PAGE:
2015 Dr. Gilani's research examined the chain-of-custody certification adoption and the state of innovation in the value-added wood products sector of British Columbia. He subsequently developed a change management model to promote the uptake of certification. This research explains the impact at the individual producer level and at the industry level.". Doctor of Philosophy in Forestry (PhD)
2015 Dr. McNair studied cellulose, the major component of wood that gives it strength. He investigated how plants make cellulose, a biopolymer made up of long chains of glucose molecules. He found that a protein, Cobra-like4, is responsible for ensuring the synthesis of these long chains of glucose, which are important in the commercial use of cellulose. Doctor of Philosophy in Forestry (PhD)
2015 Dr. Levy-Booth demonstrated that measuring the abundance of functional groups of microorganisms in soil can help us to better understand greenhouse gas emissions in managed forests. Characterizing soil microbial communities in those forests showed that management can reduce greenhouse gas emissions and increase soil carbon sequestration. . Doctor of Philosophy in Forestry (PhD)
2015 Dr. Li studied the shear load capacity of cross laminated timber, or CLT, which is used to build tall timber buildings worldwide. This research expands our understanding of the CLT rolling shear, or the shear behaviour related to wood grain. The finding of the study leads to rational design of CLT timber structures at target performance level. Doctor of Philosophy in Forestry (PhD)
2015 Dr. Mobini's research was on the use of forestry by-products as a renewable source of energy. He focused on the development and application of object-oriented simulation models for the design and analysis of biofuel and bioenergy supply chains. His findings will help to increase the efficiency of the forestry industry and secure the energy supply. Doctor of Philosophy in Forestry (PhD)
2015 Dr. Man examined the ways in which actively-managed forest estates can help mitigate the recent human-induced climate change. He developed management strategies with improved financial efficiency. Such strategies will allow forest managers to actively participate in the global effort to reduce the impacts of climate change. Doctor of Philosophy in Forestry (PhD)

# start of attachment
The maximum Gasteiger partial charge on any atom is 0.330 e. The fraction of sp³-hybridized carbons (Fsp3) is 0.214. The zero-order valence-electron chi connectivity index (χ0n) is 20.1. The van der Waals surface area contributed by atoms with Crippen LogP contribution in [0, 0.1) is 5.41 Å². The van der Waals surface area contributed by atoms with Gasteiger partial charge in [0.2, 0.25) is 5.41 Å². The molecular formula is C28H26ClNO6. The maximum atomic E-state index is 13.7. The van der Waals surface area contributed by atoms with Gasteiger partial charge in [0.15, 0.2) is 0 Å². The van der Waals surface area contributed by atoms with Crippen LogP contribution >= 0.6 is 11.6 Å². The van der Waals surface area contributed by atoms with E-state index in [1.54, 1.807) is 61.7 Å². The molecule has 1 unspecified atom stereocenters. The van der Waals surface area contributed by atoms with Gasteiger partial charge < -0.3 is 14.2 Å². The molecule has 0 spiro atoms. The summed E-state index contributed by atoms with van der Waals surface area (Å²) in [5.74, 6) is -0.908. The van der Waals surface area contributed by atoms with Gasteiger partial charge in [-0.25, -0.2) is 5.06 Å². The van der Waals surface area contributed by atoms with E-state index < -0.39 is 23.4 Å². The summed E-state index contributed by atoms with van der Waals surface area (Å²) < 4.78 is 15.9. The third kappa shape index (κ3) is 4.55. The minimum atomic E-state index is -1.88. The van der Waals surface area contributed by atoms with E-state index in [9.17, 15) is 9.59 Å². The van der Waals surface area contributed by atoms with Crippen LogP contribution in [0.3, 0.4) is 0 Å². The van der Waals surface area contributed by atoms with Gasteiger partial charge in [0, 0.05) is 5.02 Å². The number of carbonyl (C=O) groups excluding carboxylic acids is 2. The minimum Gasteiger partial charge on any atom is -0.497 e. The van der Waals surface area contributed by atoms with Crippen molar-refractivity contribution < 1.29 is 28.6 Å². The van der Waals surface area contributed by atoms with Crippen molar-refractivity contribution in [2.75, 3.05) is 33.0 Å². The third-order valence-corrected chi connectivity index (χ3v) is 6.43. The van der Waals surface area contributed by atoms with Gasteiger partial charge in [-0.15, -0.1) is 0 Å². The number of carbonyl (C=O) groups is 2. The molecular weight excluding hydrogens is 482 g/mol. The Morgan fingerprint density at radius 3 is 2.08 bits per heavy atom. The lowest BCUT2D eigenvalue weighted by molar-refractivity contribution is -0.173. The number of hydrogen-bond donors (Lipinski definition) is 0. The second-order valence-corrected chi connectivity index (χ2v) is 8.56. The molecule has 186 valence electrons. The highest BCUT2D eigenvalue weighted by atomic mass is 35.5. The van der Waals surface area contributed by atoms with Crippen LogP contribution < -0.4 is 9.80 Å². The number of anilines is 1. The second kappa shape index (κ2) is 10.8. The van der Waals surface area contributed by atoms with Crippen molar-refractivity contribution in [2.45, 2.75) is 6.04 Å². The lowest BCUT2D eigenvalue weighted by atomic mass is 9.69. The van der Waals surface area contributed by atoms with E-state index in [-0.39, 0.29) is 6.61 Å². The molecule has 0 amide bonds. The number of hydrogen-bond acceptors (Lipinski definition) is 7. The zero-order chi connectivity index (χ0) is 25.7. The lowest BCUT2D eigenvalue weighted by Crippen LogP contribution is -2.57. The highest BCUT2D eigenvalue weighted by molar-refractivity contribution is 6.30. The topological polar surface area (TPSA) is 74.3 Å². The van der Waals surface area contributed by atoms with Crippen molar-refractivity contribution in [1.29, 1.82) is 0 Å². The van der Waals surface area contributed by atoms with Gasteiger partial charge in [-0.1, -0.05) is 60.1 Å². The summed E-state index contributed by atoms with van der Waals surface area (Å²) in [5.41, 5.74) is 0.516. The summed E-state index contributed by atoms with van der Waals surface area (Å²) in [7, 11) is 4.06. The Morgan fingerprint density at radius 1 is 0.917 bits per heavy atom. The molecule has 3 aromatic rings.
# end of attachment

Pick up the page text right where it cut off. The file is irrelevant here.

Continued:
2015 Dr. Ibarra studied the ecology of two little-known owls in the temperate forests of the Andes. He tested whether the owls are good indicators of forest biodiversity in this threatened eco-region. He found that in older, structurally complex forests, there is a positive correlation between habitat-specialist owls and overall biodiversity. Doctor of Philosophy in Forestry (PhD)
2015 Dr. Powers studied the use of satellite imagery and other geospatial techniques for large-area conservation. He focused on challenges in protecting current and future Canadian boreal forest ecosystems and biodiversity. His research contributed to progress in mapping biodiversity, locating critical habitat, and addressing the impact of climate change. Doctor of Philosophy in Forestry (PhD)
2015 Dr. Sopinka showed in Pacific salmon how maternal stress and changes in concentrations of egg cortisol influence offspring survival, physiology and behaviour. Her experiments on intergenerational effects help us understand how stressors that salmon face during homeward migration modify the subsequent generation of this iconic natural resource. Doctor of Philosophy in Forestry (PhD)
2015 Dr. Bull studied the environmental footprints of paper and digital media. The research focused on the challenge of comparing not just individual products, but entire industrial systems. He found that, while consumers are rapidly shifting towards digital products, the environmental impacts of the transition are poorly understood and need further study. Doctor of Philosophy in Forestry (PhD)